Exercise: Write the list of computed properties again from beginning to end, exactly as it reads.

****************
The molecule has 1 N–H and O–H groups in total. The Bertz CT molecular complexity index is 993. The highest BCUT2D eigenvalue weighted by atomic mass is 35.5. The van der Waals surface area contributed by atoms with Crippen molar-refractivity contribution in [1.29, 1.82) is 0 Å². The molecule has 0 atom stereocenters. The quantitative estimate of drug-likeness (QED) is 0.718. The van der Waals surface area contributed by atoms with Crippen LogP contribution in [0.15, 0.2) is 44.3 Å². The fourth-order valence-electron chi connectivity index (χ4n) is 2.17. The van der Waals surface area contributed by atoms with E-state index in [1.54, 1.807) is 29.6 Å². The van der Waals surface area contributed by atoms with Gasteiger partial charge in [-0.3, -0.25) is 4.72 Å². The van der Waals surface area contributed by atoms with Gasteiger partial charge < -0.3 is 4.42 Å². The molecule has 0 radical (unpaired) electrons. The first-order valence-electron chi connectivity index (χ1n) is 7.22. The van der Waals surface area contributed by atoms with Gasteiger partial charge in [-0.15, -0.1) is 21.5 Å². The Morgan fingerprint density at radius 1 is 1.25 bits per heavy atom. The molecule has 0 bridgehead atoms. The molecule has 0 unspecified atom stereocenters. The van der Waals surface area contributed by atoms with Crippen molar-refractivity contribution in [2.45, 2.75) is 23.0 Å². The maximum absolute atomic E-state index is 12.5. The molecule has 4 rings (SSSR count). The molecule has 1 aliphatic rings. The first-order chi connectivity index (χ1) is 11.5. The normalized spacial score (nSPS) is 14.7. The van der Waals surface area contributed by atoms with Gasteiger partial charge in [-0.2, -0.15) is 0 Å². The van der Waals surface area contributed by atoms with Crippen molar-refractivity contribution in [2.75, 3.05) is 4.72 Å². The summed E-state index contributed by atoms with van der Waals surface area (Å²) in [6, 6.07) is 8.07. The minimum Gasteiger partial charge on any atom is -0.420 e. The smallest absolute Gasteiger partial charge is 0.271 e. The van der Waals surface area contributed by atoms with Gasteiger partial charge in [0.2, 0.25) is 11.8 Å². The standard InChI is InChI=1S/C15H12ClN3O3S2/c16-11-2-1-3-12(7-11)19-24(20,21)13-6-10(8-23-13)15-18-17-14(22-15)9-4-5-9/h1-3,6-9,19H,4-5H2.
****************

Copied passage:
The molecule has 1 N–H and O–H groups in total. The Bertz CT molecular complexity index is 993. The highest BCUT2D eigenvalue weighted by atomic mass is 35.5. The van der Waals surface area contributed by atoms with Crippen molar-refractivity contribution in [1.29, 1.82) is 0 Å². The molecule has 0 atom stereocenters. The quantitative estimate of drug-likeness (QED) is 0.718. The van der Waals surface area contributed by atoms with Crippen LogP contribution in [0.15, 0.2) is 44.3 Å². The fourth-order valence-electron chi connectivity index (χ4n) is 2.17. The van der Waals surface area contributed by atoms with E-state index in [1.54, 1.807) is 29.6 Å². The van der Waals surface area contributed by atoms with Gasteiger partial charge in [-0.3, -0.25) is 4.72 Å². The van der Waals surface area contributed by atoms with Gasteiger partial charge < -0.3 is 4.42 Å². The molecule has 0 radical (unpaired) electrons. The first-order valence-electron chi connectivity index (χ1n) is 7.22. The van der Waals surface area contributed by atoms with Gasteiger partial charge in [-0.15, -0.1) is 21.5 Å². The Morgan fingerprint density at radius 1 is 1.25 bits per heavy atom. The molecule has 0 bridgehead atoms. The molecule has 0 unspecified atom stereocenters. The van der Waals surface area contributed by atoms with Crippen molar-refractivity contribution in [2.45, 2.75) is 23.0 Å². The maximum absolute atomic E-state index is 12.5. The molecule has 4 rings (SSSR count). The molecule has 1 aliphatic rings. The first-order chi connectivity index (χ1) is 11.5. The normalized spacial score (nSPS) is 14.7. The van der Waals surface area contributed by atoms with Gasteiger partial charge in [-0.2, -0.15) is 0 Å². The van der Waals surface area contributed by atoms with Crippen molar-refractivity contribution in [2.75, 3.05) is 4.72 Å². The summed E-state index contributed by atoms with van der Waals surface area (Å²) in [6, 6.07) is 8.07. The minimum Gasteiger partial charge on any atom is -0.420 e. The smallest absolute Gasteiger partial charge is 0.271 e. The van der Waals surface area contributed by atoms with Gasteiger partial charge in [0.2, 0.25) is 11.8 Å². The standard InChI is InChI=1S/C15H12ClN3O3S2/c16-11-2-1-3-12(7-11)19-24(20,21)13-6-10(8-23-13)15-18-17-14(22-15)9-4-5-9/h1-3,6-9,19H,4-5H2.